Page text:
Introduction to the general process of anodizing aluminum alloy
Degreasing (acid degreasing, neutral degreasing, alkaline degreasing)
Alkali etching (sodium hydroxide, sodium nitrate)
Chemical polishing (two acids, triacids)
Neutralizing and removing stains (nitric acid, additives)
Medicine water control method:
Due to the difference in pre-treatment syrup composition provided by different manufacturers, the analysis method provided by the medicinal water manufacturer is regularly analyzed and supplemented.
Anodizing (sulfuric acid)
Coloring (organic dyeing, inorganic salt electrolysis)
Sealing (normal temperature, medium temperature, high temperature)
Key process introduction
The anodization is usually carried out by using sulfuric acid, oxalic acid, chromic acid, boric acid, an organic acid or the like as an electrolytic solution. Hard aluminum oxidation sometimes requires high-speed electrolysis or a special current waveform, but if a dyeing treatment is required in a subsequent process, a sulfuric acid electrolyte is generally used.
Principle of sulfuric acid electrolysis
As shown in (Fig. 1), anodizing refers to a process in which water is electrolyzed by using aluminum as an anode in a sulfuric acid electrolyte, and oxygen ions generated on the anode are combined with aluminum ions to form alumina.
2. Structure of the oxide film
As shown in (Fig. 2), the oxide film is a porous film (60 billion pieces/cm2), and its structure is divided into upper and lower layers. the following
The thinner layer is dense, non-porous, and electrically conductive, and is referred to as a "barrier." The upper layer is a porous membrane composed of a plurality of vertically grown unit bodies, each of which has a hexagonal columnar hollow structure and is arranged according to a certain rule.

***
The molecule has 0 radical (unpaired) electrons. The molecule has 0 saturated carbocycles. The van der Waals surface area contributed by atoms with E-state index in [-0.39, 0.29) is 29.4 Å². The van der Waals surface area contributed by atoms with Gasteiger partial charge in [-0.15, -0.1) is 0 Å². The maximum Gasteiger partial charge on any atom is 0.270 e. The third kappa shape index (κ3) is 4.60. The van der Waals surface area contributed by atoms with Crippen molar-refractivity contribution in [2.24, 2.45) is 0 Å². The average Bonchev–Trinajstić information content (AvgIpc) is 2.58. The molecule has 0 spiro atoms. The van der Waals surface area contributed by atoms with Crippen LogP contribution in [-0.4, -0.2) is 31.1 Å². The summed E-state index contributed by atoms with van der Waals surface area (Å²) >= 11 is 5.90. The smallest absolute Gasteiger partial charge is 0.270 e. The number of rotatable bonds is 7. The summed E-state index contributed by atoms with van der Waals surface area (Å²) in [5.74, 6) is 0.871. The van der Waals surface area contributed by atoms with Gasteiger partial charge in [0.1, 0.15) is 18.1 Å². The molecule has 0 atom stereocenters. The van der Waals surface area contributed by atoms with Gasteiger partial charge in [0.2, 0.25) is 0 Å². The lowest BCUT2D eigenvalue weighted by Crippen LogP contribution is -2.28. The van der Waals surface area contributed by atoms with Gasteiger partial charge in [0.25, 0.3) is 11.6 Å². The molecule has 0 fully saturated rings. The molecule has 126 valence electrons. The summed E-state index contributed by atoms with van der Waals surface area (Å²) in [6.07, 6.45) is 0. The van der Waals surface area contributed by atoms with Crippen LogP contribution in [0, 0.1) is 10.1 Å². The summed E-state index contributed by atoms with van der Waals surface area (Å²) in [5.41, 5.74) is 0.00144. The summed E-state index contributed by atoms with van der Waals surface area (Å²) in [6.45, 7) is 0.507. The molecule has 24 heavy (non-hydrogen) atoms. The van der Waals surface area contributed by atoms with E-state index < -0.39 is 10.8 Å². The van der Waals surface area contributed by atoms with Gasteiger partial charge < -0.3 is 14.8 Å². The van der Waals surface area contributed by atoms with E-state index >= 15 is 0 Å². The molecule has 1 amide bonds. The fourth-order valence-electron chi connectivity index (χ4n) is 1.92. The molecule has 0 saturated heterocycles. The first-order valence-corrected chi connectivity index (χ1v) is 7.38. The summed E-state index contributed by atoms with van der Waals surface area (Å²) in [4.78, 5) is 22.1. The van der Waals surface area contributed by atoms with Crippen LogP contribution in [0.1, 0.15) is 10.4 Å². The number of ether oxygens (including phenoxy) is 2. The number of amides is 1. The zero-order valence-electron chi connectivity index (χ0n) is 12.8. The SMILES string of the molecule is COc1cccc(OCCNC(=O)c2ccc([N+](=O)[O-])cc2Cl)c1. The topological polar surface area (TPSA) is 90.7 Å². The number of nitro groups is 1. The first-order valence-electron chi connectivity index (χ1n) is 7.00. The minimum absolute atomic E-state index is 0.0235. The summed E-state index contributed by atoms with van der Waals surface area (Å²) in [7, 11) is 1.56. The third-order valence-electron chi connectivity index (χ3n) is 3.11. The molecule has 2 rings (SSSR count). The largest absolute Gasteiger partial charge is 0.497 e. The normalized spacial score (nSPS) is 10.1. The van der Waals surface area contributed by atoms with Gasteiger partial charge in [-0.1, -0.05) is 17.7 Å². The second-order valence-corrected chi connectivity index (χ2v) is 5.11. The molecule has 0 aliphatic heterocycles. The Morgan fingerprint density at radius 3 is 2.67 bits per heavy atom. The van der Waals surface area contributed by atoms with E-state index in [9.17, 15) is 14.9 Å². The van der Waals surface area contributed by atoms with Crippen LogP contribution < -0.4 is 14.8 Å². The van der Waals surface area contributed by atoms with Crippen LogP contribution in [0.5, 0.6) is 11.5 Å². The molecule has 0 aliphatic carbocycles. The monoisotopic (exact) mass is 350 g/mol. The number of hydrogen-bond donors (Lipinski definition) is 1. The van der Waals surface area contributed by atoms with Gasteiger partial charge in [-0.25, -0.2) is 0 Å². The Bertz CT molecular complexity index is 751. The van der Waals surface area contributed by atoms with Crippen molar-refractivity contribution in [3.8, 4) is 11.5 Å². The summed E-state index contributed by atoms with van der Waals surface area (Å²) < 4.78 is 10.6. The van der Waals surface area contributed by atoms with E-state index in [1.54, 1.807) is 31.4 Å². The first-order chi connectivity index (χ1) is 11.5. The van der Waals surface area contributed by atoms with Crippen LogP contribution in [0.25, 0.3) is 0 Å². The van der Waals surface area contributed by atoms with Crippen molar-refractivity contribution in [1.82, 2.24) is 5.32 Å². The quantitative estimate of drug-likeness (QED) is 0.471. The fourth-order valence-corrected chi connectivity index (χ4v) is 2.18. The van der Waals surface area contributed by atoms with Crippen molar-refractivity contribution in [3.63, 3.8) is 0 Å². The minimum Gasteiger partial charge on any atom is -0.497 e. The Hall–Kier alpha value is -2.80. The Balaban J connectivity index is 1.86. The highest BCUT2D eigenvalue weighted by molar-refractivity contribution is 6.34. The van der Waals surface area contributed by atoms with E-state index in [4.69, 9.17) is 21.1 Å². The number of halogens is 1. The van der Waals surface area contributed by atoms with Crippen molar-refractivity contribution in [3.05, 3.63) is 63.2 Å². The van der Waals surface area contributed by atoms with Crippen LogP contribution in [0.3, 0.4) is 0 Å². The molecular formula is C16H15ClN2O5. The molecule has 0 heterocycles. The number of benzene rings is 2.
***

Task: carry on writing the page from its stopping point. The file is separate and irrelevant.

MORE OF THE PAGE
3. Growth of barrier layer When the oxide film begins to grow, its growth rate is proportional to the electrolysis voltage, which is about 10~15Å/V. As the film thickness increases, the surface of the barrier layer is corroded by the electrolyte and slightly dissolved. When the thickness of the oxide film reaches the limit value (about 0.02 μm), the current concentrates on the corroded recess and local dissolution occurs under electrochemical action. This local dissolution promotes the expansion of the oxide film to the interior of the aluminum material. At the same time, the current is concentrated in the depressed portion, which accelerates the dissolution of the portion. A barrier layer is formed during the repetition of growth and dissolution. Further, since the current is concentrated in a certain portion within a certain range, it is determined that the pitch of the dissolved portion has regularity. As the oxide film continues to extend inward, the dissolution reaction of the depressed portion proceeds continuously, and finally an electric conduction hole is formed to constitute a basic structure of the oxide film.
4. The growth barrier layer of the porous film expands to the inner layer and eventually forms the overall structure of the oxide film during the alternate process of growth and dissolution. The upper layer structure of the barrier layer is a regularly arranged porous film having a hexagonal columnar structure. As shown in (Table-1), the porous membrane is composed of a plurality of hexagonal columnar unit bodies having an outer diameter of 0.03 to 0.05 μm, a pore-like structure in the middle, and a pore diameter of 0.01 to 0.02 μm. Since the thickness of the barrier layer is only about 0.01 to 0.02 μm, we can simply consider the anodized film to be the upper porous film.
Photo-1 is a section of the film formed by high-speed oxidation of sulfuric acid, and the unit body and the energized hole can be clearly seen.
(Table-1) Effect of current density on the size of sulfuric acid film
Photograph of grain structure of photo-1 high-speed aluminum oxide film
Second, anodized film dyeing